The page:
So far it’s been a rather trying week, and it’s only Wednesday morning!
On Sunday afternoon my teenage son gleefully informed me that his school would be closed for the coming week, due to the coronavirus.
Which meant we had to make a hurried decision whether to open OUR school the following morning, and to make sure everyone involved (teachers, students) knew what that decision was.
The Regione’s ruling on the (obligatory) closure was unhelpful, in that it referred to ‘schools at every level, whether public or private’ as well as universities’ etc. but made no mention of things like gyms, restaurants and the like. Technically, we’re a ‘business’ rather than being a ‘school’, which would comport much greater regulation but also bring various benefits which the state has always been reluctant to conceed us.
So it wasn’t obvious whether we were supposed to be closed, or not. Was the authorities’ intention to close down most of the economy, or simply to give the kids an extra week of full-time Playstationing? It wasn’t clear, so in the end, we decided to be pragmatic and to open anyway, especially given that we have students from all over who were relying on us to be there. And, given that they were in Bologna anyway, what else would they do?
You can read the hurried, Sunday-evening announcement we put on our website here.
Most other language schools in our city made the same decision, but not all, and at a national level there was much debate in ASILS (the Association of Schools of Italian as a Second Language) as to what the correct decision should be. Clearly in some places, such as Lombardia, closure was the obvious choice. But other areas of Italy were so far unaffected, or like our region, had a few cases but no indication that there was reason to be alarmed.
On Monday our wonderful teachers turned up to work without complaint, along with most of their students, and apart from a queue for handwashing and a buzz of nervous chatter, things seemed much like any other Monday. Then, in the evening the ‘Regione’ issued a clarification to Sunday’s decree, this time specifying amongst other things that gyms, language schools, driving schools and so on were NOT to close. Which was a relief.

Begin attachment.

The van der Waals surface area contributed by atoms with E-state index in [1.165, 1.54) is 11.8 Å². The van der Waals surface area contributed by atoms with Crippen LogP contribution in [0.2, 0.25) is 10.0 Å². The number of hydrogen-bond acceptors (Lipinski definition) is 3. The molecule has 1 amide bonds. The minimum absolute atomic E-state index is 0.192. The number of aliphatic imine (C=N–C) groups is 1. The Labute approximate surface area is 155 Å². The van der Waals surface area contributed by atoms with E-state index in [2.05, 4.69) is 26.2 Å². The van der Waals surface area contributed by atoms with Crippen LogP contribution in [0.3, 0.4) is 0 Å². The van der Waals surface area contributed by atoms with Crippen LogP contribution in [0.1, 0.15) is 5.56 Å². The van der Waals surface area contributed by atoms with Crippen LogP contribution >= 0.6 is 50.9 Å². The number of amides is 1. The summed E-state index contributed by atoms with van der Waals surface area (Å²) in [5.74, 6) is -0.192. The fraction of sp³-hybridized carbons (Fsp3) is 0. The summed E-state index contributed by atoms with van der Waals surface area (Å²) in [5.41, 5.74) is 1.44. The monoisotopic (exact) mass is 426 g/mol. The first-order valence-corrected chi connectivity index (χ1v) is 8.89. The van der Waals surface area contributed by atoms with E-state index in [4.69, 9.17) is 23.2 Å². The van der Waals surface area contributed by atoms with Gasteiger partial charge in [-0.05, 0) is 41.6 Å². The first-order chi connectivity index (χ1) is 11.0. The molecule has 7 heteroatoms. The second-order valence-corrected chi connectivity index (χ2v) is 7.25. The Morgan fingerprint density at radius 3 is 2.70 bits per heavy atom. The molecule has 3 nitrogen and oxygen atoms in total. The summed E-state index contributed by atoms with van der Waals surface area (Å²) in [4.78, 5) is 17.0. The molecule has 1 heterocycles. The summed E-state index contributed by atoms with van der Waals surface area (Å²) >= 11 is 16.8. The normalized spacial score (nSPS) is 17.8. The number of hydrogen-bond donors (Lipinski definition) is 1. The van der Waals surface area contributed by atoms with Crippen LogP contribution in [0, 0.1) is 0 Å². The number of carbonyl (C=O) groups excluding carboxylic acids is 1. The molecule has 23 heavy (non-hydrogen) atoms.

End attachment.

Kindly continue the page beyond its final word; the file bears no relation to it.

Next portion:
But then the next day, Tuesday, word went around that British people who had travelled to northern Italy would be expected to self-quarantine on their return (the Italian press re-published a crude image showing their country cut in half at approximately the height of Pisa).
Later came the news that a thousand hotel guests had been quarantined in a hotel in Tenerife due to the presence of one infected Italian (bet he was flavour of the month.) The glug-gluging that accompanied that piece of information was the sound of the tourist and language-travel industries disappearing down the plughole.
In the afternoon, it became clearer that the Brits were not actually advising against travel to Italy, and that only people who were showing symptoms of Covid 19 would be expected to self-quarantine on their return. Travel insurance firms pointed out that they would follow UK government advice when deciding whether or not to pay out for cancelled holidays, and that said advice currently did not say that people should not travel to northern Italy, only that they should obey local authorities, i.e. avoid quarantined zones like anyone else. Deciding to err on the safe side is not a valid reason for claiming on your travel insurance policy, apparently.